In a time when the economy is experiencing an extended period of economic expansion and asset prices are at historically high levels, macroprudential policies are more important than ever. These policies help stabilize financial markets and increase macroeconomic stability by limiting the material vulnerabilities of financial institutions. These policies are generally implemented by financial regulatory authorities.
Several countries have implemented macroprudential policies, and empirical studies have shown their effectiveness in preventing banking crises. For example, Cihak (2013) has shown that macroprudential policies reduce capital ratios in countries with high levels of bad loans. Furthermore, macroprudential policies have reduced the incentives for private agents to monitor banks.
In addition, macroprudential policies are important tools of macroeconomic policy, and can help prevent a financial crisis from escalating to an economic one. These policies typically set rule-linked ceilings for LTV ratios, and they respond to developments in output and house prices in each country. Typically, the welfare-optimal LTV ratio is active, and the level of house prices and output are closely related.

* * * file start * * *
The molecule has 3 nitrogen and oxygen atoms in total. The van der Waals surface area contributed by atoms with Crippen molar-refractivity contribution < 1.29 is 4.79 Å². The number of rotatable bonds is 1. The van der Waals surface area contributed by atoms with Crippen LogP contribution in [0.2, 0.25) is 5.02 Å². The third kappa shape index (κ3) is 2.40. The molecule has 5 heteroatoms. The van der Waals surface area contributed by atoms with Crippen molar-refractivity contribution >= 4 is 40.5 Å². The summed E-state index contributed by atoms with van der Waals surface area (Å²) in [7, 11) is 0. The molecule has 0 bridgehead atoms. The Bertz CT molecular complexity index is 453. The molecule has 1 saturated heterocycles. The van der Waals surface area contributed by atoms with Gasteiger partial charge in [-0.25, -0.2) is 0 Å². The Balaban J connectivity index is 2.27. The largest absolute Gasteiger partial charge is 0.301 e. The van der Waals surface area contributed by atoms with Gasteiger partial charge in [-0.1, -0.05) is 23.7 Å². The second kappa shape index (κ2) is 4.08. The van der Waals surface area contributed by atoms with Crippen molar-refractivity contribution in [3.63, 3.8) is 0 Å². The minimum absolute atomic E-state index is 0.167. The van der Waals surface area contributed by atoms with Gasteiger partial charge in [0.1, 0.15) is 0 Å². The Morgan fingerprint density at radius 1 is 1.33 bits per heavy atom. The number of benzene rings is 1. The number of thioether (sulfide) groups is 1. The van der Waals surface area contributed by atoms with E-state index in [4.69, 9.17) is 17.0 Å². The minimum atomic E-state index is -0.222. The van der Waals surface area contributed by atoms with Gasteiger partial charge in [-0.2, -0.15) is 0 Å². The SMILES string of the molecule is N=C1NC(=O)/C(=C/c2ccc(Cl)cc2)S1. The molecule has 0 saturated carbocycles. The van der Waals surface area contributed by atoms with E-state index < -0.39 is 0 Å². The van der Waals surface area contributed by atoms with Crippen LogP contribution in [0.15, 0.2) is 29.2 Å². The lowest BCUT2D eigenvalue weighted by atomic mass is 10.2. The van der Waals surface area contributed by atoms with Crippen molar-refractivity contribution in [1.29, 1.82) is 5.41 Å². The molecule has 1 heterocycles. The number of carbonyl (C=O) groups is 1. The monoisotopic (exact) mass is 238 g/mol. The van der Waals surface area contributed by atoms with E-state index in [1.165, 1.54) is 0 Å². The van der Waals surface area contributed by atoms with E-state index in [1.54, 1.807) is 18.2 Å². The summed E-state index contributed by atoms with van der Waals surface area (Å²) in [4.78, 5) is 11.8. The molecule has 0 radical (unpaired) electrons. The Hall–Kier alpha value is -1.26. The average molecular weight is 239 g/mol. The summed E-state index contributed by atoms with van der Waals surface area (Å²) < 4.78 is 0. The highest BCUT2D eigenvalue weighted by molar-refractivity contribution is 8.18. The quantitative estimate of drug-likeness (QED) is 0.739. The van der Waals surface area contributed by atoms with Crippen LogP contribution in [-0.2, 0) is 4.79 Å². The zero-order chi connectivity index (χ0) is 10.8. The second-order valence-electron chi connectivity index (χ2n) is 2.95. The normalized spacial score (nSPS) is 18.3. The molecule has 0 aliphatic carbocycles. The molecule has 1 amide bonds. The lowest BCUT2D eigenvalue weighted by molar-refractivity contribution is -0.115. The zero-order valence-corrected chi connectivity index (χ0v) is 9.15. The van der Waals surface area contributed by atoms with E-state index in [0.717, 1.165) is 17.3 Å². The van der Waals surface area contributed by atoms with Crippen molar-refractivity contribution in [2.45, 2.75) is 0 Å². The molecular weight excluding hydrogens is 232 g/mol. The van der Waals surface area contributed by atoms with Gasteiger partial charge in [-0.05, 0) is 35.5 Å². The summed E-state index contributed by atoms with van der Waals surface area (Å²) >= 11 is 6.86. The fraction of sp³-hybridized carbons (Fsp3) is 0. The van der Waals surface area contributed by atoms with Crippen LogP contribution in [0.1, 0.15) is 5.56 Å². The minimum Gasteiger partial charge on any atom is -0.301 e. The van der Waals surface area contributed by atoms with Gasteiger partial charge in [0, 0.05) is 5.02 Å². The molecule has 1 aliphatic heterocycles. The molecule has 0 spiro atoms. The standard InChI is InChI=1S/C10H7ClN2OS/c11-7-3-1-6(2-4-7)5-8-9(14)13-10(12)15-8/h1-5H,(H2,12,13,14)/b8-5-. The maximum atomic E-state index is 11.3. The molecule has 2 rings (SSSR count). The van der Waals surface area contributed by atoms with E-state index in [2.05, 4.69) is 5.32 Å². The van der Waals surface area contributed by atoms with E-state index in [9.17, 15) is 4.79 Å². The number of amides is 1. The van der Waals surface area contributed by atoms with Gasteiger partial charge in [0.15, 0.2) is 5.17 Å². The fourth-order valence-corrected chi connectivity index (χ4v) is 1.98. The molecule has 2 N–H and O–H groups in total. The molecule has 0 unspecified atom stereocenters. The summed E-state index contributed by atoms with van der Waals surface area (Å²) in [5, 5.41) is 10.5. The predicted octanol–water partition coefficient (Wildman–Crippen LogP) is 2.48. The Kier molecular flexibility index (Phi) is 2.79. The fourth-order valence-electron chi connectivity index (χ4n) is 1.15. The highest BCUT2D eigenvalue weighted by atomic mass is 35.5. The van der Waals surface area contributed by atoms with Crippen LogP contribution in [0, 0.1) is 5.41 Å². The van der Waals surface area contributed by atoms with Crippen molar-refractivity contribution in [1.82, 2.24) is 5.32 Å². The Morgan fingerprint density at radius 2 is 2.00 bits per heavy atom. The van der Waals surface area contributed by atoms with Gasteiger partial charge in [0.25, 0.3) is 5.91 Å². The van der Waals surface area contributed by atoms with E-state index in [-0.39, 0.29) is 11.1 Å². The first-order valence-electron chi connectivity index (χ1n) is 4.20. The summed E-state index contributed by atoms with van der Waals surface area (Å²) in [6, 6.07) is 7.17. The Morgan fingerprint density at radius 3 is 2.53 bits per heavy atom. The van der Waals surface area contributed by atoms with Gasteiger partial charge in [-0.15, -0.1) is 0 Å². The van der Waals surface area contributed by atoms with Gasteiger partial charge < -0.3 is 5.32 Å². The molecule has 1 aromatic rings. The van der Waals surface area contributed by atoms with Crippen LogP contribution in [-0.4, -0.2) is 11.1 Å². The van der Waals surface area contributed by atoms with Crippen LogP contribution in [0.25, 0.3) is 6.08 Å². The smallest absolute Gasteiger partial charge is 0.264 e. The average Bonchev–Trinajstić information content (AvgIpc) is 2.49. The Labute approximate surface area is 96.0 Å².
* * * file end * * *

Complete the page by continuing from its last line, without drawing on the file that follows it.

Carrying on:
In short, macroprudential policies are policies that aim to stabilize financial markets and prevent disruptions of vital financial services. When financial vulnerabilities are high, including high leverage, over-reliance on uninsured short-term funding, and complex financial interconnections, the stability of the financial system is put at risk. Ultimately, these policies are meant to ensure that banks can sustain themselves and their creditors.
Macroprudential policies also complement and counteract other policies. These policies affect credit growth and the probability of a banking crisis. Despite the importance of these policies, little empirical research has been conducted on the interaction between these policies. It is important to understand the relationship between macroprudential policies and other macroeconomic policies.